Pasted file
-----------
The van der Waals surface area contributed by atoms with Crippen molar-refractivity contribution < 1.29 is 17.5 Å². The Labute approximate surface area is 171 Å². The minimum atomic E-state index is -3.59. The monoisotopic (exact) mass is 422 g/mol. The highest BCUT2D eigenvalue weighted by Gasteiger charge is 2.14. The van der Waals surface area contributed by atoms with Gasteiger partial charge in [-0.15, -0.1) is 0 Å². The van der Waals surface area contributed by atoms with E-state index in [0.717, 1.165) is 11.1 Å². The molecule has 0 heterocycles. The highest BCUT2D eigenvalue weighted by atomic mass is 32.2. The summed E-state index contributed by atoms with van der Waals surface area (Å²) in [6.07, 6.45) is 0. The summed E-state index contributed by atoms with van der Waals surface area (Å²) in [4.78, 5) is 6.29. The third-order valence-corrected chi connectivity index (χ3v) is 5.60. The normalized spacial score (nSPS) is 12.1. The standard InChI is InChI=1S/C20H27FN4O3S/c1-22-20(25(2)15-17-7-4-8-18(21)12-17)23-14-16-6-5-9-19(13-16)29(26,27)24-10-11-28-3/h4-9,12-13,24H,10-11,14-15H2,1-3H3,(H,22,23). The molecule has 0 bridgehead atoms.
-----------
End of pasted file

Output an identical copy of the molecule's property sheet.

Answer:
The van der Waals surface area contributed by atoms with Crippen molar-refractivity contribution < 1.29 is 17.5 Å². The Labute approximate surface area is 171 Å². The minimum atomic E-state index is -3.59. The monoisotopic (exact) mass is 422 g/mol. The highest BCUT2D eigenvalue weighted by Gasteiger charge is 2.14. The van der Waals surface area contributed by atoms with Gasteiger partial charge in [-0.15, -0.1) is 0 Å². The van der Waals surface area contributed by atoms with E-state index in [0.717, 1.165) is 11.1 Å². The molecule has 0 heterocycles. The highest BCUT2D eigenvalue weighted by atomic mass is 32.2. The summed E-state index contributed by atoms with van der Waals surface area (Å²) in [6.07, 6.45) is 0. The summed E-state index contributed by atoms with van der Waals surface area (Å²) in [4.78, 5) is 6.29. The third-order valence-corrected chi connectivity index (χ3v) is 5.60. The normalized spacial score (nSPS) is 12.1. The standard InChI is InChI=1S/C20H27FN4O3S/c1-22-20(25(2)15-17-7-4-8-18(21)12-17)23-14-16-6-5-9-19(13-16)29(26,27)24-10-11-28-3/h4-9,12-13,24H,10-11,14-15H2,1-3H3,(H,22,23). The molecule has 0 bridgehead atoms.